Madhya Pradesh, in central India, draws visitors with well-preserved remnants of its compelling history. Its many abandoned cities provide an intriguing window to the past, so different from the congested India of today. In further contrast, the national parks of Madhya Pradesh offer some of India’s best jungle lodges and wildlife spotting opportunities. Here are the top Madhya Pradesh tourist places.
The Khajuraho temples are one of the top historical destinations in India. If you want proof that the Kama Sutra originated in India, Khajuraho is the place to visit. Over 20 temples are abounding in erotic sculptures. However, more than that, they show a celebration of love, life, and worship.
Bandhavgarh National Park
Bandhavgarh and Kanha National Parks are among the top national parks in India. While being relatively difficult to reach and costly to visit, Bandhavgarh is the best place to see tigers in the wild in India. The park features dense green valleys and rocky hill terrain with an ancient fort. In addition to tigers, the park has much wildlife, including sloth bears, deer, leopards, jackals, and birds.
Kanha National Park
Kanha National Park has the honour of providing the inspiration for Rudyard Kipling’s classic novel, The Jungle Book. It’s rich in lush sal and bamboo forests, lakes, streams, and open grasslands. As well as tigers, the park abounds with barasingha (swamp deer) and a wide variety of other animals and birds. Rather than offering one particular kind of animal, it provides an all-around nature experience. The park is well regarded for its research and conservation programs, and many endangered species have been saved there.
The great thing about Gwalior is that it’s so accessible, only two hours drive from Agra and the Taj Mahal in Uttar Pradesh. The main attraction is the massive hilltop fort that towers over the city. Reputed to be one of the most invincible forts in India, its history stretches back over 1,000 years. Inside the fort walls are several palaces and temples, the highlight being the Man Mandir Palace. At the bottom of the fort is the Old Town of Gwalior, brimming with history and fine examples of Mughal architecture such as the Tomb of Tansen. The Tansen Music Festival is held at the tomb every December.
Orchha is located on the banks of the Betwa River, a comfortable hour and a half south of Gwalior. It’s another relatively peaceful place, full of well-preserved palaces and temples, distinctly medieval charm. Three main courts are enclosed in Orccha’s fortified walls. The Jahangir Mahal is the largest and most impressive, and its upper levels offer some arresting panoramic views. A stay inside the Jahangir Mahal at the Hotel Sheesh Mahal completes the experience. Being a government-run hotel, it’s not luxurious, but it is full of character.
Madhya Pradesh’s capital city, Bhopal, is perhaps best known for the tragic poisoning in 1984 when a pesticide manufacturing plant leaked a mixture of deadly gases. The town has two main attractions — mosques and museums. A particularly fascinating museum is the Tribal Museum, which showcases the tribes of the region and their lives. The Taj ul Masjid, Jama Masjid, and Moti Masjid are fine examples of the city’s rich Islamic heritage. There are also two large lakes, the Upper Lake and Lower Lake, inside the city limits.
One of India’s little-known UNESCO World Heritage Sites, the Bhimbetka rock shelters, is situated about an hour from Bhopal inside Ratapani Wildlife Sanctuary. There are more than ancient 700 rock shelters there, dating back to the Paleolithic age. Many of them have paintings on the walls.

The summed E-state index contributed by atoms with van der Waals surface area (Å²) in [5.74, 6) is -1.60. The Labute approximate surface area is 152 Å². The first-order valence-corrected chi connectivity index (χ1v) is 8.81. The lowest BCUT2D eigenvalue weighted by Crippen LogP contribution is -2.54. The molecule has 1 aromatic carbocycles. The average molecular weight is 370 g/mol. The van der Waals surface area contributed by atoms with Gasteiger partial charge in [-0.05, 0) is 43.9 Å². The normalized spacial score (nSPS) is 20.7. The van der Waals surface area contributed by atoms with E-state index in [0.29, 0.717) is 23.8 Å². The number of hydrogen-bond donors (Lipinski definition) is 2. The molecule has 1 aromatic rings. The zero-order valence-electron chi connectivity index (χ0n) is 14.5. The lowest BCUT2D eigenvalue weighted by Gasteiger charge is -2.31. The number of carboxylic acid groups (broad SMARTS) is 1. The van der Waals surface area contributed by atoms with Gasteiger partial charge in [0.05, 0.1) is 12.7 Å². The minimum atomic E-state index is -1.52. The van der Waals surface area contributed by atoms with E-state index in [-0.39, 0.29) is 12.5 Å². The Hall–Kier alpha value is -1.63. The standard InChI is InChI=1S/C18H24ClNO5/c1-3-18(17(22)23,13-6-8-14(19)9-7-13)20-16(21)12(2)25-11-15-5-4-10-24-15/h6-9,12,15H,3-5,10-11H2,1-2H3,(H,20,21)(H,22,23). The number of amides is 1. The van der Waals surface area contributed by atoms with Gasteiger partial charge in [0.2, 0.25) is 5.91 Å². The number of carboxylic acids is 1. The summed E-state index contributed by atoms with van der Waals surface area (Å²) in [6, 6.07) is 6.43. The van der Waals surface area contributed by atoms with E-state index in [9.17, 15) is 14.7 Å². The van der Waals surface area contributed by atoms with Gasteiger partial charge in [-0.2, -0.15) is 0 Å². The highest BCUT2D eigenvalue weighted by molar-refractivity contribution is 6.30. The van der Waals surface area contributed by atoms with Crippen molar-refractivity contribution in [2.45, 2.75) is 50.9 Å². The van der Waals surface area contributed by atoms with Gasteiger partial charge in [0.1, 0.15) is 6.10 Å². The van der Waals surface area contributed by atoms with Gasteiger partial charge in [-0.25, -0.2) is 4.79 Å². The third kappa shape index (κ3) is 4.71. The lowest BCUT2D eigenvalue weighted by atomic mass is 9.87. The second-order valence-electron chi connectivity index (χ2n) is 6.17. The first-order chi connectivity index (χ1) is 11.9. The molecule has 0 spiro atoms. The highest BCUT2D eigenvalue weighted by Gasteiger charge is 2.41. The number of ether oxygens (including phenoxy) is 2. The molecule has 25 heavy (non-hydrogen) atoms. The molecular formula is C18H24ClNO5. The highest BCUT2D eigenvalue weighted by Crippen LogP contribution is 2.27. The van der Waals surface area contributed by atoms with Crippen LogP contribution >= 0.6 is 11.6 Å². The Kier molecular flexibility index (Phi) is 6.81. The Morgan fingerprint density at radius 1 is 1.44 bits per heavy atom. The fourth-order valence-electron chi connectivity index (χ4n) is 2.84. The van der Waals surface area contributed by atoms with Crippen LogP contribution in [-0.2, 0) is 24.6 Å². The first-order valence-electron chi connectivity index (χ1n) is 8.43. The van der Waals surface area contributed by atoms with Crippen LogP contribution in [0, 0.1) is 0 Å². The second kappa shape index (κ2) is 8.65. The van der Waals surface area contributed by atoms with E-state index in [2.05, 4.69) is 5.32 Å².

Sanchi Stupa, northeast of Bhopal, is India’s oldest Buddhist monument and a UNESCO World Heritage Site. It was built by Emperor Ashoka in 262 BC after he embraced Buddhism and nonviolence, following his particularly horrific invasion of Kalinga (present-day Odisha). The complex is made up of several other stupas, temples, monasteries, pillars and relics. There’s also an archaeological museum. Sanchi can be visited on a day trip from Bhopal, but it’s worth staying in the area as it’s a convenient base for numerous other side trips.
Malwa Region Golden Triangle: Mandu, Ujjain, Omkareshwar
The Malwa region of Madhya Pradesh is situated in the southwest portion of the state), with Indore as the point of entry. Ujjain, Mandu and Omkareshwar popularly make up its “Golden Triangle”. Ujjain is one of Hinduism’s seven sacred cities and one of the four locations of the Kumbh Mela. Most importantly, it’s home to the Mahakaleshwar Temple, which has one of India’s 12 sacred Jyotirlingams
The abandoned city of Mandu was once the lavish home of the Mughals, who indulged themselves by its many lakes and palaces. Mandu’s crumbling buildings, encircled by a long 45 kilometre (28 miles) stretch of wall with 12 gateways, still hinting its glorious past.
Omkareshwar, an island in the Narmada river, appears like the symbol “Om” when viewed from above. It’s another of the 12 Jyotirlingam sites, and this, added to the presence of the Holy Narmada, draws generations of devout pilgrims. It’s popular with travellers too, as a place to chill out.
Maheshwar, the Varanasi of central India, is a small holy town dedicated to Lord Shiva. Set along the banks of the Narmada river, it’s said that only Shiva is worshipped where the Narmada flows, as he’s the only god with the inner peace to calm her.
Satpura National Park
You’re unlikely to see a tiger at the lesser-known Satpura National Park, but it’s an excellent place to spend time in nature without the crowds. Notably, Satpura is one of only a few protected forests in India that visitors can walkthrough. The Duchess Falls Trail is challenging, but you’ll be rewarded with a refreshing dip in the waterfall at the end. Other possible activities inside the park include cycling, jeep safaris, night safaris, and canoe safaris.